Amanda Sandos, a current IMA student, is studying environment art through visual arts and creative writing to explore the deep ecology connections between animals and humans. A staff writer for Got2BeGreen, and a volunteer at the Maier Museum of Art, Amanda is a former zoo keeper with extensive experience with both animals and art. Check out her blog about life on this wild planet.
Chilean Flamingo, Lake Natron, Northern Tanzania
I stand at the edge of a flock, on the shore of this parched bowl, the base of a volcano. Ten thousand birds flag their heads from side to side, necks stretched, marching in rows.
The quills on their backs click like beads when Masai women walk, barely heard over the honking chaos. Every year when the rains come, the lake rises from cracked earth,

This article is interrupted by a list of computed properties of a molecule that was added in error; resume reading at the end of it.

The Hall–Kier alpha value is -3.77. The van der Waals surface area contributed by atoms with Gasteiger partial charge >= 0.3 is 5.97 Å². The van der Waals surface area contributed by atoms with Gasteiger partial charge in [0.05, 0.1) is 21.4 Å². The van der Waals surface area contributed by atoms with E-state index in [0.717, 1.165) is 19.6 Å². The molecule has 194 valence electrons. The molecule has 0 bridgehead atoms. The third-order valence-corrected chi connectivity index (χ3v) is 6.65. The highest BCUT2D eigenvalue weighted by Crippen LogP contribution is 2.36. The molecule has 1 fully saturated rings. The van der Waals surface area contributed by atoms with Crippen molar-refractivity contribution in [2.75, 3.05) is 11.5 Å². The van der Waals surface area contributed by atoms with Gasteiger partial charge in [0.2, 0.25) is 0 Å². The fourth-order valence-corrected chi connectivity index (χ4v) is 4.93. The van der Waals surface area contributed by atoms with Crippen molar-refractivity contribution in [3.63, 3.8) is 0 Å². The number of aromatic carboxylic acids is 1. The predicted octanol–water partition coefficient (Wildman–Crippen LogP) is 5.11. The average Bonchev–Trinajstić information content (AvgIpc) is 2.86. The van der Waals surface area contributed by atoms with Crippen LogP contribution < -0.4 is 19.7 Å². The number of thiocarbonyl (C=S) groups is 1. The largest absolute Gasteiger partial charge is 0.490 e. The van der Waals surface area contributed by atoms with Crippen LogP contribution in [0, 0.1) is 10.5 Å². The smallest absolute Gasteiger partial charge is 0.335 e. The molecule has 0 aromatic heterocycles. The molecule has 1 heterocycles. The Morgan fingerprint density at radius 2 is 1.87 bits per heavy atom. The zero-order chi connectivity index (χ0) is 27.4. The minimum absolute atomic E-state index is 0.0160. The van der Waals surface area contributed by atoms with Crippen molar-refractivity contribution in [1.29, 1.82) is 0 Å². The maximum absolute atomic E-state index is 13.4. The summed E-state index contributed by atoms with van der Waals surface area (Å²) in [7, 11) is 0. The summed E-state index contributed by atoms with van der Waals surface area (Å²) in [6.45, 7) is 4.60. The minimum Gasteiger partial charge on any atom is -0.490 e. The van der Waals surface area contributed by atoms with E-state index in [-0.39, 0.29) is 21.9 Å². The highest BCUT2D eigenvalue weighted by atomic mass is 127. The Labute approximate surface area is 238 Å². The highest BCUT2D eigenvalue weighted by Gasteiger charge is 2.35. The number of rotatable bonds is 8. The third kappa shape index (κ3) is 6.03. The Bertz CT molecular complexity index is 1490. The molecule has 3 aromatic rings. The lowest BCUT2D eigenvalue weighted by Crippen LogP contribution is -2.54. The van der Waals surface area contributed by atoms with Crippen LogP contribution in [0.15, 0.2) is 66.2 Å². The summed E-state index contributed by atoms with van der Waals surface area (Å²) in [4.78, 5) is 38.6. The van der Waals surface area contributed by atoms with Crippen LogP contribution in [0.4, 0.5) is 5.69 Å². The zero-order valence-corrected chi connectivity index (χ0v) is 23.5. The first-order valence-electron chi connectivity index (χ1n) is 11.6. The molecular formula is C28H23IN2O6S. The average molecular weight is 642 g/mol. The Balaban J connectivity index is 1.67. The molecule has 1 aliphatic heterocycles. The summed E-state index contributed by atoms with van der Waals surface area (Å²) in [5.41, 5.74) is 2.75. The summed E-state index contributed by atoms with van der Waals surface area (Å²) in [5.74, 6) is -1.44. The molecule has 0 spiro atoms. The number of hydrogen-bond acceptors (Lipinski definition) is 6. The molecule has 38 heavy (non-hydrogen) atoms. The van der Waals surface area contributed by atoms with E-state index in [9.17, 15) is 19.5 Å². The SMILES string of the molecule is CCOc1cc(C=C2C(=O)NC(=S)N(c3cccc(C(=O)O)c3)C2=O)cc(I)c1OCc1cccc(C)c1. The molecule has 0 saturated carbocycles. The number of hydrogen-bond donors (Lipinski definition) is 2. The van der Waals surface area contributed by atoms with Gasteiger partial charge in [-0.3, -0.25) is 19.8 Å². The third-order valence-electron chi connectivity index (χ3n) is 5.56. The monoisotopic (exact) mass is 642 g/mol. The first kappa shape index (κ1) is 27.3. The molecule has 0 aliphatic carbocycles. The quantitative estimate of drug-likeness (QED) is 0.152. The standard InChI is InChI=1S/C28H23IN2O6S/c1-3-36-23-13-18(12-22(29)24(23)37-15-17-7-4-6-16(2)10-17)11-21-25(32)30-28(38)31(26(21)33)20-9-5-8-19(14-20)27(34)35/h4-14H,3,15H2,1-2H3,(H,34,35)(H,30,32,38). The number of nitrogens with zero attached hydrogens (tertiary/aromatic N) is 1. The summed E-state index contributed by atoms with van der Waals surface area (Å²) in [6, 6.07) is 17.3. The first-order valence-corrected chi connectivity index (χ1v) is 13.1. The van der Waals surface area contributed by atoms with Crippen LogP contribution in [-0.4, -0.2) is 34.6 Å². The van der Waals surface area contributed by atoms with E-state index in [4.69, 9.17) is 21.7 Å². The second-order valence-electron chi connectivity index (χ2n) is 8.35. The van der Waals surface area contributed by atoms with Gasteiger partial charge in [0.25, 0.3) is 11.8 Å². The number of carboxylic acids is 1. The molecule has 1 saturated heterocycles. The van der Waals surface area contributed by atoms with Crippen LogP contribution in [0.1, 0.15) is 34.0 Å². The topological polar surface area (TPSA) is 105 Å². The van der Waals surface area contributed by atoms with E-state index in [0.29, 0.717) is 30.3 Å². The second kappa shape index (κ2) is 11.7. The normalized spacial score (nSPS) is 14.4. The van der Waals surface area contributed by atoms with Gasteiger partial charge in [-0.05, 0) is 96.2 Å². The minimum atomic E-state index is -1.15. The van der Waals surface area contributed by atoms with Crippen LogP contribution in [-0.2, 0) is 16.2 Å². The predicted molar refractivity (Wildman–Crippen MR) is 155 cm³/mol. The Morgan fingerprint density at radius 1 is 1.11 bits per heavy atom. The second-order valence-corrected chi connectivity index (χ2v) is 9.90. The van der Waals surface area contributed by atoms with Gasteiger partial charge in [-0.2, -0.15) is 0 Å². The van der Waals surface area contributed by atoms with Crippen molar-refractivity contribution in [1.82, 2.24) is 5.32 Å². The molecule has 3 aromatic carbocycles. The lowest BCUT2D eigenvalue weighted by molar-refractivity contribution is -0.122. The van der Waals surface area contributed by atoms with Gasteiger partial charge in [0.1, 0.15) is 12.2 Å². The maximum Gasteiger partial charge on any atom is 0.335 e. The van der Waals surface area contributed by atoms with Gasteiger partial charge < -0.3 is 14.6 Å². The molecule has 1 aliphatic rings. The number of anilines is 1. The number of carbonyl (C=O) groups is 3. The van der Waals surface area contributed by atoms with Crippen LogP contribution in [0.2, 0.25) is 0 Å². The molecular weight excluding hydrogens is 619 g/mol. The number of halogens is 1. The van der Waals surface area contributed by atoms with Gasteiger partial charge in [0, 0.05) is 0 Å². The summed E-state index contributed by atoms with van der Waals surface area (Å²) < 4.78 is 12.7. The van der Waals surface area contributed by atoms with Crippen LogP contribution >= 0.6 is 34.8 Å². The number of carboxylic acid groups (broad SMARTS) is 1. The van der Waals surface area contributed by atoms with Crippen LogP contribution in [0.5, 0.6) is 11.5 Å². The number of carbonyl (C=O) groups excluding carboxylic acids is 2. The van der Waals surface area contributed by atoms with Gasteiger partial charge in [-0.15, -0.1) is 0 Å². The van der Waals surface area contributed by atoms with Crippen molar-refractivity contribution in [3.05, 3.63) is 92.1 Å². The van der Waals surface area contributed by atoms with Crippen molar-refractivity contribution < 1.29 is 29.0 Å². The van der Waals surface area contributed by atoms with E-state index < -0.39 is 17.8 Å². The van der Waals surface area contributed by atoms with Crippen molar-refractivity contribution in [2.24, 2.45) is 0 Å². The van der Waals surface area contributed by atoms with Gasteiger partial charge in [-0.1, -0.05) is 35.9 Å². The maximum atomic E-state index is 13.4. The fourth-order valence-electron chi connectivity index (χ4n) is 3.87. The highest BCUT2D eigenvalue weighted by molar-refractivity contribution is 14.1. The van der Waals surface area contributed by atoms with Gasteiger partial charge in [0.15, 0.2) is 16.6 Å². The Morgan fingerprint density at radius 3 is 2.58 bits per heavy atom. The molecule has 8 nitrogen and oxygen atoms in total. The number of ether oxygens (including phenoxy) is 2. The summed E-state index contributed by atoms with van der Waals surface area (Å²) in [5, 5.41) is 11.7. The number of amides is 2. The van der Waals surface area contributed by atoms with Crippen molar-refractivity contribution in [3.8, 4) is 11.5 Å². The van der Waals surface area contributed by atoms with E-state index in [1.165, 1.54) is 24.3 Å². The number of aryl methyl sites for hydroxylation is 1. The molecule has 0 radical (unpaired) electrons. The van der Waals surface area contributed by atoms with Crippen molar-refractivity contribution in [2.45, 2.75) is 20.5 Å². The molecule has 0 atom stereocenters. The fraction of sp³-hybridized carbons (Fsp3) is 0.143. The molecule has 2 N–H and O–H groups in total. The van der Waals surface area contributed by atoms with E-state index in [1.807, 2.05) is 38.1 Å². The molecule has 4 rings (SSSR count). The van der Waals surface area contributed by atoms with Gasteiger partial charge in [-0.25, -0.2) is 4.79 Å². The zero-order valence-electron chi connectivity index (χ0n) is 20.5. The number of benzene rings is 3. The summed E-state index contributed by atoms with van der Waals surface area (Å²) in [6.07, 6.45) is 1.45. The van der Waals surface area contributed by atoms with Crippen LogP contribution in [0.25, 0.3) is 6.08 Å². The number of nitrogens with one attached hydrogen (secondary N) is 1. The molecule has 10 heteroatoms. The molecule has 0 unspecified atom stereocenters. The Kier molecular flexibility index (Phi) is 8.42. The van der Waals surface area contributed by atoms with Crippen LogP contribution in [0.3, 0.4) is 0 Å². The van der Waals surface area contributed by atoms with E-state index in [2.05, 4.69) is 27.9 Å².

they wade through bubbles, mixing blue-green algae and brine shrimp. If the earth is quenched they build, scooping and stamping, stamping and scooping, clapping
their feet, molding mounds, growing thinner, feathers frayed, caked, matted. She’ll perch at the top of her turret and sing – soft, lyrical – stretching towards any who walk past,
The one who will share their roost, turn their chalky egg, tend their chick, preen and feed, protect until these waters recede.
This year, they waited for the sky to open, but no rains came. Tonight, as the sun sinks, they lift their wings and fly, without ritual, without young.